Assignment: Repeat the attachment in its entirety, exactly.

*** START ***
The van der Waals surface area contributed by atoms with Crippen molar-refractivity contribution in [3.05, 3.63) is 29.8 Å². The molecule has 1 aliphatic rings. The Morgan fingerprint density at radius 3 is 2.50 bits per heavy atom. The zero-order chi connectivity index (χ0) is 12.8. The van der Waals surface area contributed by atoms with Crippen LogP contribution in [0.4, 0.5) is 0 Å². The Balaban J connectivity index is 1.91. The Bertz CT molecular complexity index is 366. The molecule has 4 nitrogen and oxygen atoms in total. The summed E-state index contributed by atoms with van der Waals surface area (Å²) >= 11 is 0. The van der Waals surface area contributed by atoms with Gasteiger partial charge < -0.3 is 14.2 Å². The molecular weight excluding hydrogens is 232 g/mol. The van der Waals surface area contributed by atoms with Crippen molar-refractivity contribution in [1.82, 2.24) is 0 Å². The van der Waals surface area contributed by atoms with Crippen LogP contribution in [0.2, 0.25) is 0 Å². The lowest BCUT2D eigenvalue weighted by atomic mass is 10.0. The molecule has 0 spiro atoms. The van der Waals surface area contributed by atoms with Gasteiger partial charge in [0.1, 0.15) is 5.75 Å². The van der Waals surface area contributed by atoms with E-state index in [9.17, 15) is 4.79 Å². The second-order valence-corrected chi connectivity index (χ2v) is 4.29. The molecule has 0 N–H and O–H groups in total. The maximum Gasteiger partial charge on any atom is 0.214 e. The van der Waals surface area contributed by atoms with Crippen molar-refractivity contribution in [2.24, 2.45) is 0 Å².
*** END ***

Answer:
The van der Waals surface area contributed by atoms with Crippen molar-refractivity contribution in [3.05, 3.63) is 29.8 Å². The molecule has 1 aliphatic rings. The Morgan fingerprint density at radius 3 is 2.50 bits per heavy atom. The zero-order chi connectivity index (χ0) is 12.8. The van der Waals surface area contributed by atoms with Crippen LogP contribution in [0.4, 0.5) is 0 Å². The Balaban J connectivity index is 1.91. The Bertz CT molecular complexity index is 366. The molecule has 4 nitrogen and oxygen atoms in total. The summed E-state index contributed by atoms with van der Waals surface area (Å²) >= 11 is 0. The van der Waals surface area contributed by atoms with Gasteiger partial charge < -0.3 is 14.2 Å². The molecular weight excluding hydrogens is 232 g/mol. The van der Waals surface area contributed by atoms with Crippen molar-refractivity contribution in [1.82, 2.24) is 0 Å². The van der Waals surface area contributed by atoms with Crippen LogP contribution in [0.2, 0.25) is 0 Å². The lowest BCUT2D eigenvalue weighted by atomic mass is 10.0. The molecule has 0 spiro atoms. The van der Waals surface area contributed by atoms with Gasteiger partial charge in [0.1, 0.15) is 5.75 Å². The van der Waals surface area contributed by atoms with E-state index in [9.17, 15) is 4.79 Å². The second-order valence-corrected chi connectivity index (χ2v) is 4.29. The molecule has 0 N–H and O–H groups in total. The maximum Gasteiger partial charge on any atom is 0.214 e. The van der Waals surface area contributed by atoms with Crippen molar-refractivity contribution in [2.24, 2.45) is 0 Å².